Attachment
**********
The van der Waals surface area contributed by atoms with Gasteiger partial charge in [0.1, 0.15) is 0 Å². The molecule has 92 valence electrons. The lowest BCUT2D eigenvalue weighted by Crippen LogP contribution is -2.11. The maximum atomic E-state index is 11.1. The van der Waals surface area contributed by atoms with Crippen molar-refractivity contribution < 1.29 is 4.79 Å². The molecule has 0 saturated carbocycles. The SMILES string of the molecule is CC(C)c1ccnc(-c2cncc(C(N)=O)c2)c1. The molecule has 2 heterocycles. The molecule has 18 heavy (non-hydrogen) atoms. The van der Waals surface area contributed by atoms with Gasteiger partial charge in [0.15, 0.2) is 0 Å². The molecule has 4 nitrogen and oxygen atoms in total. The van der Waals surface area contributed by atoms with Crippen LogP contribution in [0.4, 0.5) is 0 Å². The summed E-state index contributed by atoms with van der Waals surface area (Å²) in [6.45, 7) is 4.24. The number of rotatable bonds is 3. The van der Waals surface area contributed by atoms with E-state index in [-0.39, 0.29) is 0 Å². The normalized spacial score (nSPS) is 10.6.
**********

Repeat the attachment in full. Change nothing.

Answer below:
The van der Waals surface area contributed by atoms with Gasteiger partial charge in [0.1, 0.15) is 0 Å². The molecule has 92 valence electrons. The lowest BCUT2D eigenvalue weighted by Crippen LogP contribution is -2.11. The maximum atomic E-state index is 11.1. The van der Waals surface area contributed by atoms with Crippen molar-refractivity contribution < 1.29 is 4.79 Å². The molecule has 0 saturated carbocycles. The SMILES string of the molecule is CC(C)c1ccnc(-c2cncc(C(N)=O)c2)c1. The molecule has 2 heterocycles. The molecule has 18 heavy (non-hydrogen) atoms. The van der Waals surface area contributed by atoms with Gasteiger partial charge in [0.15, 0.2) is 0 Å². The molecule has 4 nitrogen and oxygen atoms in total. The van der Waals surface area contributed by atoms with Crippen LogP contribution in [0.4, 0.5) is 0 Å². The summed E-state index contributed by atoms with van der Waals surface area (Å²) in [6.45, 7) is 4.24. The number of rotatable bonds is 3. The van der Waals surface area contributed by atoms with E-state index in [-0.39, 0.29) is 0 Å². The normalized spacial score (nSPS) is 10.6.